524. Not Telling the Answer

I’ve tried to emphasize that there are many effective ways to teach – that a method or style isn’t wrong just by virtue of its being different. But there’s something I think I do wrong as a volunteer more than I think I did as a teacher. I’m trying to stop doing it, but I really do have to try. That is, I answer children’s questions instead of encouraging them to find their own answers. Or instead of insisting that they find their own; some children in third grade are already wise to the “encouragement” routine. They don’t want to be “encouraged” to use the hard way when there’s an easy way nearby. And someone who will just answer a question makes things easier – at least for the moment.
I think I know why I do it. There are two reasons. One is that I’m proud of knowing answers. Even though I’m talking about third grade (a grade I finished about forty years ago), I’m still proud that I know what third graders are
supposed to know. Or maybe I’m proud again. Some people my age have forgotten that seven nines equal sixty-three, and that Montpelier is the capital of Vermont. They don’t use that information much, and they use their decreased memories to keep track of information they use more. They use calculators and atlases when questions about arithmetic or geography arise. I haven’t forgotten, so whoopee for me. And when I don’t know an answer, it’s fun to figure it out. But I’m not a third-grader, and I’ve often got to remember to keep my answers to myself.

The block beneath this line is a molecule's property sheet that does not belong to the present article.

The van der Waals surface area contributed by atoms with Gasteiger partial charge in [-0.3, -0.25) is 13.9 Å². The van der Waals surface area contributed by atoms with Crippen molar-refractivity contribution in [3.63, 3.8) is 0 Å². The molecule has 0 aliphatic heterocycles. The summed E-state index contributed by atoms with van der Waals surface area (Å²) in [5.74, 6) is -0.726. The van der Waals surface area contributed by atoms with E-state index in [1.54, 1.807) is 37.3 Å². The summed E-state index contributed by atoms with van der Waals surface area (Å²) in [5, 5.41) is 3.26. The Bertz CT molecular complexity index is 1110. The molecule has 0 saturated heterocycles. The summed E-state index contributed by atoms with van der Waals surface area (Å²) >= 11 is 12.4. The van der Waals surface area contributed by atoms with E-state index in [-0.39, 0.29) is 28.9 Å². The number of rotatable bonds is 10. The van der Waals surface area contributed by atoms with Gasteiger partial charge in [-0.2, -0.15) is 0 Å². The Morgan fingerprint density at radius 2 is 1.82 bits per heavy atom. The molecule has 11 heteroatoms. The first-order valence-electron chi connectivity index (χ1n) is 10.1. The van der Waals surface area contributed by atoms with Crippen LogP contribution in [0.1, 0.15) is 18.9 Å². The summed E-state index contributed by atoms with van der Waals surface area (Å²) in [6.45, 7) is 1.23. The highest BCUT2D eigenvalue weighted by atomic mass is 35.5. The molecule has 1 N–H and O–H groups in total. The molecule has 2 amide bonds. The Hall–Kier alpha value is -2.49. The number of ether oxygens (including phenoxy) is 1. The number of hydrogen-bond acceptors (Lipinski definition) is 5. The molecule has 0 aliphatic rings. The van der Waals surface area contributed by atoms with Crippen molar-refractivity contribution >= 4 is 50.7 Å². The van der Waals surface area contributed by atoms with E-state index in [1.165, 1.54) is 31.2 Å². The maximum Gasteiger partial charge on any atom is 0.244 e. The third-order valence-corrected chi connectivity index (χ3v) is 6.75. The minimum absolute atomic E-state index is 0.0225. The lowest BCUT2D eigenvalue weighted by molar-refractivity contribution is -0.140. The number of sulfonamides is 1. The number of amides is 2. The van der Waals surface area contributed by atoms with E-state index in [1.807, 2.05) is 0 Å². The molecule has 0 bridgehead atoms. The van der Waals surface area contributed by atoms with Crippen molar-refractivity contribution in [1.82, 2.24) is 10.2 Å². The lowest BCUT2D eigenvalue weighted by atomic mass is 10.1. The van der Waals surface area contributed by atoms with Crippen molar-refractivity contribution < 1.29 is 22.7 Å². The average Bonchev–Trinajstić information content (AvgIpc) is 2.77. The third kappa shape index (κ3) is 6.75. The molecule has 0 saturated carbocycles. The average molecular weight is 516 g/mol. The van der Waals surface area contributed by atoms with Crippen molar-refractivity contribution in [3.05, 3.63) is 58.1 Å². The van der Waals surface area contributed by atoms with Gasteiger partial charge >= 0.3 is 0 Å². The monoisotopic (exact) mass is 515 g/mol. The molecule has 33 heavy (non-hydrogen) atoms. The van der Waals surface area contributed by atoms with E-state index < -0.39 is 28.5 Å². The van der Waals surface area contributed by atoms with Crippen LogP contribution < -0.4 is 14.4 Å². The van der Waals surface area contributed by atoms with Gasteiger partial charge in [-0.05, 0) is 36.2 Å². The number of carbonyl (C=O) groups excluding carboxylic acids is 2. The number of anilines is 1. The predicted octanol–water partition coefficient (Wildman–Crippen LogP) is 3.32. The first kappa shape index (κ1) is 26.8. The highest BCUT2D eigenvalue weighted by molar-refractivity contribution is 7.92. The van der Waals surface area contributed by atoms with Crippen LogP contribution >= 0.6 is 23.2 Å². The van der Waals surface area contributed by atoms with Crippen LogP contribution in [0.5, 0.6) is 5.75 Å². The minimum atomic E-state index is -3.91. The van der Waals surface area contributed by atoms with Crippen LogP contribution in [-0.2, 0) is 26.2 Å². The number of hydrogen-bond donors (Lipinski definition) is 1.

The other reason is that I remember being annoyed when teachers and other adults refused to answer questions when they knew the answers. It felt like a game they played, at times when I didn’t feel like playing games. Now, I hear children express that same kind of annoyance, and I don’t want to be a game-player. I want to just tell them the answers they’re asking for, and be done with it.
A teacher I work with told me about what I was doing, and asked me to stop doing it. She appreciates other ways I help children, but she reminded me that this way was not helping. She planned lessons in which children would discover ways to solve problems. According to her plans, they would try a variety of strategies. In fact, even if they found solutions, they were supposed to check them in other ways. And I was not supposed to be one of the ways.
It’s not always easy to LET children learn. Sometimes it’s easier to GET them to learn. That makes it feel more active. And there are times when the learning that has to happen requires lots of adult participation. But the pattern I’ve been slipping into – one you could also slip into if you’re not careful – gets in the way of learning. We can’t learn FOR children, and we can’t know FOR them. So let’s be careful.

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